All homes are on-going projects, requiring perpetual maintenance, upkeep and improvement. And in some cases, over time, even when the walls and rooms stay in the the same place, so many details change that a house evolves into something unrecognizable.
That’s not always a bad thing. Sometimes it’s glorious reincarnation.
Perhaps Naomi London, a sculptor and art teacher at Montreal’s Dawson College, knows this better than most. She lives with her husband and 13-year-old daughter in the same house where she herself was born and grew up. Over the past six decades, she’s seen the pile’s complete metamorphosis, starting as a dilapidated Westmount rooming house now as a comfortable backdrop for contemporary family life.
Naomi’s mom, Shyrl London, the daughter of a contractor, wanted to be a professional architect. Unfortunately, she couldn’t afford architecture school so channeled her creative interests into fashion design, pattern cutting and sewing instead. “She made all my clothes,” Ms. London says. “Her old Singer sewing machine was always humming.”
Shyrl did, however, find an outlet for her architectural interests: her home. Built in 1910, the structure was originally a Westmount manor for a family of means, with a distinctive corner turret and big bay window crowned by ornate ironwork. During the post-Depression, post-war 1940s, that all fell apart. The insides were all chopped up into small apartments for rent. “My mother’s real estate agent described it as a wreck,” Ms. London says. “But my mom thought it was fantastic. She had a great sense of adventure, and saw the potential.”
In order to restore the house, Shyrl turned to architectural salvage – collecting and reusing bits of other old buildings. The panelling currently adorning the home – stately hardwood wainscotting that wraps the dining room and sweeps up the stairs from the foyer to the second level – was one of her finds. “She and my father were driving along Sherbrooke Street and saw an old home being gutted,” Ms. London says. “The panelling was lying on the sidewalk. My mom got out, found the contractor and asked if she could buy the paneling.”
Although the wood now looks like a rich, sumptuous mix of brown sugar and honey, when Shyrl scooped it from the curbside, the surface was badly damaged – scratched and covered in black paint. In order to install it, Shryl had to refinish the wood – a labourious, messy task but all part of her love for maintaining the house.
Ms. London knows such sacrifices herself. Shyrl passed away in 2009, leaving her daughter the property. At the time, the home was once again starting to fall into disrepair. “It was what you might imagine with an elderly person living alone for many years," Ms. London says. “The furnace was about to die. I had to replace the roof before winter set in. It was leaking and I was afraid it wouldn’t make it.”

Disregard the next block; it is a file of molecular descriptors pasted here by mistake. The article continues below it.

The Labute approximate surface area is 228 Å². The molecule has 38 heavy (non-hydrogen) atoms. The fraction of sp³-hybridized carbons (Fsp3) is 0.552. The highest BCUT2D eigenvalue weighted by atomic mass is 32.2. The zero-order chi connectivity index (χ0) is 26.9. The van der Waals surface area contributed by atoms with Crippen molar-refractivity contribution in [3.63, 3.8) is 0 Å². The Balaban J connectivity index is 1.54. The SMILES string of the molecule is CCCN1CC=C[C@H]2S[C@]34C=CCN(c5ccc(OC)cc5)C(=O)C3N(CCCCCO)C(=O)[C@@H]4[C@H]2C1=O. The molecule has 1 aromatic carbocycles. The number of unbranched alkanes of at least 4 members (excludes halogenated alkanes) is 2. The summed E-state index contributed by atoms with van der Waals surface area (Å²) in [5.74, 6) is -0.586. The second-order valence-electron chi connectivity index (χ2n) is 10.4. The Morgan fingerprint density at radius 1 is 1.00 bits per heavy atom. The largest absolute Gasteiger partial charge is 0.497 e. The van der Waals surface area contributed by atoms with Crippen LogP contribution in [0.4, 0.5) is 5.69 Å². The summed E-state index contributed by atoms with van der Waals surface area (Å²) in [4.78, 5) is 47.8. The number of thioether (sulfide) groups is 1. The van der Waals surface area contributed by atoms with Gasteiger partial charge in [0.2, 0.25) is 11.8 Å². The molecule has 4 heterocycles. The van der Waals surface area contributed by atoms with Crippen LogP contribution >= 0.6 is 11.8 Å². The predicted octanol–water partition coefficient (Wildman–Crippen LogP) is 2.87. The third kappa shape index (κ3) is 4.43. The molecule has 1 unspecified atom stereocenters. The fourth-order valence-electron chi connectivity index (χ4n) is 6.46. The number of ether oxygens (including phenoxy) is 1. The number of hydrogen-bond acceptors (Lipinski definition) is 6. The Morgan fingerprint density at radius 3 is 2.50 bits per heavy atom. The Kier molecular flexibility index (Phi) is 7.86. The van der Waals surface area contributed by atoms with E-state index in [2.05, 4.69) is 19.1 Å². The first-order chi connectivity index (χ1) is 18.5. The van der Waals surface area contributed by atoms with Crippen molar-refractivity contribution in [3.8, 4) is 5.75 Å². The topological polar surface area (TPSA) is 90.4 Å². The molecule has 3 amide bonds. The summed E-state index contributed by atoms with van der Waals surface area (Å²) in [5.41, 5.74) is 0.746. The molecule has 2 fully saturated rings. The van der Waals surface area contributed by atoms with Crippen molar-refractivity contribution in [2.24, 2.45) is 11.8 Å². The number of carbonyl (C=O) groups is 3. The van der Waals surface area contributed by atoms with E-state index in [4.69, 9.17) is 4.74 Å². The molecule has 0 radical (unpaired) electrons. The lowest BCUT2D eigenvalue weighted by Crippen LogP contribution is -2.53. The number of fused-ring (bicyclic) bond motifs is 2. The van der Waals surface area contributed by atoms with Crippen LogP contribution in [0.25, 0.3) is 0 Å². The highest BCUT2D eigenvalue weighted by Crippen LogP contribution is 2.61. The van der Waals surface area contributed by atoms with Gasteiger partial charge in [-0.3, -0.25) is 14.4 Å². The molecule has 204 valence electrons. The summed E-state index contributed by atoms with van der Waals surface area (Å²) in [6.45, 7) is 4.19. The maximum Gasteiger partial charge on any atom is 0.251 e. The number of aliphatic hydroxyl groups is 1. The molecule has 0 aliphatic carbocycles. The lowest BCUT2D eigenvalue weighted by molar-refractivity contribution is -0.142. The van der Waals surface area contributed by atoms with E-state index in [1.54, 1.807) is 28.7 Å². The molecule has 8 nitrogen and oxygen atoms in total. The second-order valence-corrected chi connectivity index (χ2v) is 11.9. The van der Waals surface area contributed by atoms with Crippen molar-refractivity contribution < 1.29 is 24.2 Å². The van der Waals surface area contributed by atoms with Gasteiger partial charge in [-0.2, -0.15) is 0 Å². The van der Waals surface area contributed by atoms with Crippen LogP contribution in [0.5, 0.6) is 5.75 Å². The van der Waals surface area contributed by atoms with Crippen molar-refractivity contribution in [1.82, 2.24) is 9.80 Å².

The initial refurbishment – including redoing bathrooms and bedrooms – were not for Ms. London and her family. She had another place elsewhere. The Westmount home was once again for rent. As Ms. London’s daughter was grew older, though, she decided to move back in. “It had a lot to do with school,” Ms. London says. “The house is in a really good school district.”
Through her daughter’s school, Ms. London also met Sophie Robitaille, a landscape architect, and her partner, architect Andrew Curtis – two designers whose firm, Robitaille Curtis, is around the corner from Ms. London’s house. “I used to walk by and admire the property,” Mr. Curtis says . “I loved the way the number is painted above the door. I loved the big bay window.”
Ms. London started to work with Robitaille Curtis first on the exterior, fixing an old fence and replanting the garden. Then the project moved inside, reworking the ground floor.
“It was originally just supposed to just be the kitchen,” Mr. Curtis says. “But as it happens, sometimes these projects grow.”
At the outset, Mr. Curtis did three layout options for Ms. London, including a basic kitchen revamp and a more extensive one that reordered just about everything else – knocking down errant walls that block views between spaces, moving the stairs to the basement to allow for a larger powder room, shrinking the dining room (which was simply too “massive” to be comfortable according to Mr. Curtis) and widening the path from the foyer to the kitchen to make for a less pinched, more flowing approach.
“It was the most complex option,” Mr. Curtis says. “But it was also the option that was the most gracious, resulting in the best relationships between the best-sized rooms.”
Much of the house’s character – including Shyrl’s beloved panels and whatever mouldings and details were left from the original construction – were maintained. But the finery is offset against bright white walls, white built-in storage and white kitchen millwork. “The home was a bit busy before,” Mr. Curtis says. “Now you can really appreciate the detailing. It’s nice to be able to marry the old and the new that way.
The classic surrounds also influenced Mr. Curtis’s contemporary design ideas. Although the kitchen cabinetry looks stark white on first glance, the doors all have chamfered edges that, when opened, reveal layers of birch plywood. “It’s a nice little detail because we didn’t need any hardware,” Mr. Curtis says. “So in that sense it’s very minimal. You just slip your fingers over the edge, where you feel that nice wood. Then when you swing the door open, you see this bit of warmth.”
Over all, it plays well with the panelling. But would it be warm enough for Shyrl? “Oh gosh, I sometimes wonder,” Ms. London says. “She’d probably say it was interesting. She might question why it’s so stream-lined. But she did things in the spirit of her time. I think she’d be impressed, even though I’ve done this in the spirit of my time.”
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